Cycle helmets are promoted as a way of reducing injury if someone is knocked off their bike, but new research suggests they may be increasing the risk of accidents in the first place.
Psychologists have discovered that people wearing cycle helmets tend to take more risks than they would if they did not have one protecting their head.
This suggests much of the protective edge provided by a helmet may be lost by making cyclists more likely to have an accident in the first place.
Writing in the journal Psychological Science, Dr Tim Gamble and his colleague Dr Ian Walker, both traffic pychologists at the University of Bath, said: ‘Humans adapt their risk-taking behaviour on the basis of perceptions of safety.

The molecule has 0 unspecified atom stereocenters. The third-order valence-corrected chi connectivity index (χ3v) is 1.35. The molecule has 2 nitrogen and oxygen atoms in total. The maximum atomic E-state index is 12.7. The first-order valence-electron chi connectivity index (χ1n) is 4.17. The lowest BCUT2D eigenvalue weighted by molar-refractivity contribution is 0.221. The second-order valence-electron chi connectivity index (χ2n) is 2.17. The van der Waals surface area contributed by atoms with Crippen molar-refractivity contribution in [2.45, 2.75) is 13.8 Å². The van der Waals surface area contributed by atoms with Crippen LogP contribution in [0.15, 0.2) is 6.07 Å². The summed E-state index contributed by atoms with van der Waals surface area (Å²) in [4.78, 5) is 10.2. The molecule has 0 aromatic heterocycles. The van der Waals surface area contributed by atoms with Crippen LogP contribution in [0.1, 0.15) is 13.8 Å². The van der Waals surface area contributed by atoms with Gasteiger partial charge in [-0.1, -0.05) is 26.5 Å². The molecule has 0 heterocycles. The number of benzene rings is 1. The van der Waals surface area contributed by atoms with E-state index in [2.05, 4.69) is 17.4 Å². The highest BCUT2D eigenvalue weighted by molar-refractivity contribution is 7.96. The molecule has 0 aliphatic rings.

‘In a controlled study in which a helmet, compared with a baseball cap, was used as the head mount for an eye tracker, participants scored significantly higher on laboratory measures of both risk taking and sensation seeking.
Read the whole story: Daily Mail